Our minds are never at rest. Often times, when we’re not occupied, an uninterrupted stream of thoughts flows through our minds. Sometimes, we deliberately think about things, but often, we are simply unaware of the thoughts in our heads. According to research, an average human being is believed to have over six thousand thoughts a day. Irrespective of whether or not we are aware of our thoughts, they form an incessant chatter in our heads. All this noise, or inner monologue, creates distractions and prevents us from concentrating on the task at hand. Just like a monkey that swings from one tree to another, our mind too jumps from one thought to another, either ruminating over the past or worrying about the future.
When we silence the mental noise, we find that our mind becomes still. It becomes calm and peaceful. Our brain begins to function better, and we become more creative, efficient and alert. We begin to feel as if we are in control. And instead of reacting to stressful life situations with fear and anxiety, we begin to face difficulties with a positive attitude.
But how do we silence the mental chatter? How do we take control of our thoughts? Here are a few ways to get off the mental hamster wheel.
Breathe with awareness
“This silence, this moment, every moment, if it’s genuinely inside you, brings what you need.” – Rumi
The practice of bringing the mind to stillness by anchoring ourselves to the present is called mindfulness. Of course, mastering mindfulness requires effort and practice. One of the simpler ways to become more mindful is by being aware of our breath. Meditation is one practice that allows us to pay attention to our breath. But often, when we sit down to meditate, we might find that random thoughts interfere. Author Stephen Richards offers a solution to this in The Ultimate Cosmic Ordering Meditation: “If you can simply dismiss the thoughts by giving them no value then the breathing will find its own medium and become subtle.”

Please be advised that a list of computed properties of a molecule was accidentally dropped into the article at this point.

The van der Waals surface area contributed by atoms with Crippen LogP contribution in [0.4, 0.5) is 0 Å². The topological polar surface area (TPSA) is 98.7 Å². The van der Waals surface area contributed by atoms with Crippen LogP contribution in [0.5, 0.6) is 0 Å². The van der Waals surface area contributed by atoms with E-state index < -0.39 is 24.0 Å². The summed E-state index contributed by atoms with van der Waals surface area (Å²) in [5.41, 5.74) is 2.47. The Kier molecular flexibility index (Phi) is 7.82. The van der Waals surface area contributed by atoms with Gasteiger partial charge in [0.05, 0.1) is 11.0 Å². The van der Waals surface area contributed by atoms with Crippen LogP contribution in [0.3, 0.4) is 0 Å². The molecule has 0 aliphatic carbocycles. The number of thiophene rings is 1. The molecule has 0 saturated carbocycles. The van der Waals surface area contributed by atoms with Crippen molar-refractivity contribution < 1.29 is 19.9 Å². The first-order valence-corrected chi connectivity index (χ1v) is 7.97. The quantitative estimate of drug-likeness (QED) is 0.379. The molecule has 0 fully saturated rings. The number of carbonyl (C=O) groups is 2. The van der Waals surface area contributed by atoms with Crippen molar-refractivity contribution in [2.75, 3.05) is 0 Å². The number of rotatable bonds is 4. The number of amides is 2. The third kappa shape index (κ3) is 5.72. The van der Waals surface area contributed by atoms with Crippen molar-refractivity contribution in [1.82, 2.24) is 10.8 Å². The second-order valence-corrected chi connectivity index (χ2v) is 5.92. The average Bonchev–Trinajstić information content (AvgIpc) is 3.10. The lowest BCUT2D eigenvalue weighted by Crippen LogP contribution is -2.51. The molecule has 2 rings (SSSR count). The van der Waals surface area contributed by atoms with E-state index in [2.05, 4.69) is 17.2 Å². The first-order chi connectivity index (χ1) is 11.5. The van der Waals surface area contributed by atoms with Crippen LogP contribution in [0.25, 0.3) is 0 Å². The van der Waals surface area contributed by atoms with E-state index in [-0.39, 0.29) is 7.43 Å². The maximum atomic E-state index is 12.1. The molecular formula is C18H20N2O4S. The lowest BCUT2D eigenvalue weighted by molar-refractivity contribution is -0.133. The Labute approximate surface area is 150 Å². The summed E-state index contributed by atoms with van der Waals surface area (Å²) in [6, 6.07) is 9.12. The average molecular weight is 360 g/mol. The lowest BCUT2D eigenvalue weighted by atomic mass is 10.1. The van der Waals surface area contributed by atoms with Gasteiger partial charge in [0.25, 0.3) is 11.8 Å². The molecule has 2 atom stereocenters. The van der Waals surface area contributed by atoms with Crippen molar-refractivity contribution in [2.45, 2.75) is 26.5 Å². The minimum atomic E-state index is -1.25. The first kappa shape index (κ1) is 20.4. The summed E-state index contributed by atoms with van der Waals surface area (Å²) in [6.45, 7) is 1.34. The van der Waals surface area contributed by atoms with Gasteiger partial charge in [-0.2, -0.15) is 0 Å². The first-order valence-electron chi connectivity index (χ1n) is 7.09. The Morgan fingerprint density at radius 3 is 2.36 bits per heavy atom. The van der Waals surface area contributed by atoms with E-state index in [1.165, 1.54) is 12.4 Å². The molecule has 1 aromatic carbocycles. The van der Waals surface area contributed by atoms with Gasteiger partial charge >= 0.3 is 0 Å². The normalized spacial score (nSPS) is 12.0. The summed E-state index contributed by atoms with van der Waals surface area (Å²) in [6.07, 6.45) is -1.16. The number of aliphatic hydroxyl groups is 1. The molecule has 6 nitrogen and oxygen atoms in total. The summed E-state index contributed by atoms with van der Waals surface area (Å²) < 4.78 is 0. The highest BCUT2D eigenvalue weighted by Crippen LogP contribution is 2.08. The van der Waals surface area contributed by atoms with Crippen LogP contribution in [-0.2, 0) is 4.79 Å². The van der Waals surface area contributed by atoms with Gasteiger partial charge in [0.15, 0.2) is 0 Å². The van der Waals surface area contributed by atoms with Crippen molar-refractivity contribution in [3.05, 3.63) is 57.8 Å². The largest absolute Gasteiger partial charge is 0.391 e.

The more we concentrate and pay attention to our breath, the more we’d be in sync with the present moment. After all, we can neither breathe in the past nor in the future. We can only breathe in the present—here and now. Therefore, focusing on our breath helps us become mindful, and quietens our busy mind.
Reconnect with nature
“The silence of nature is very real. It surrounds you, you can feel it.” – Ted Trueblood
It seems our brains are wired to recharge and rejuvenate only when we are in the midst of nature. Be it by walking barefoot on earth, swimming in the sea, or listening to the song of the birds at dawn, connecting with nature helps us feel peaceful. It calms our minds and slows down our thoughts. How does this happen? David Strayer, a cognitive psychologist at the University of Utah has an explanation. According to Strayer, nature recalibrates our senses. In the Ted Talk Restore your Brain with Nature, the psychologist talks about the invigorating power of nature on our prefrontal cortex, which is the cognitive centre of our brain. He says, the more we spend time in nature, the more our overused frontal lobe revitalises. By overcoming mental fatigue and burnout, our frontal lobe heightens our senses. Hence, we become more mindful and perceptive of everything that surrounds us.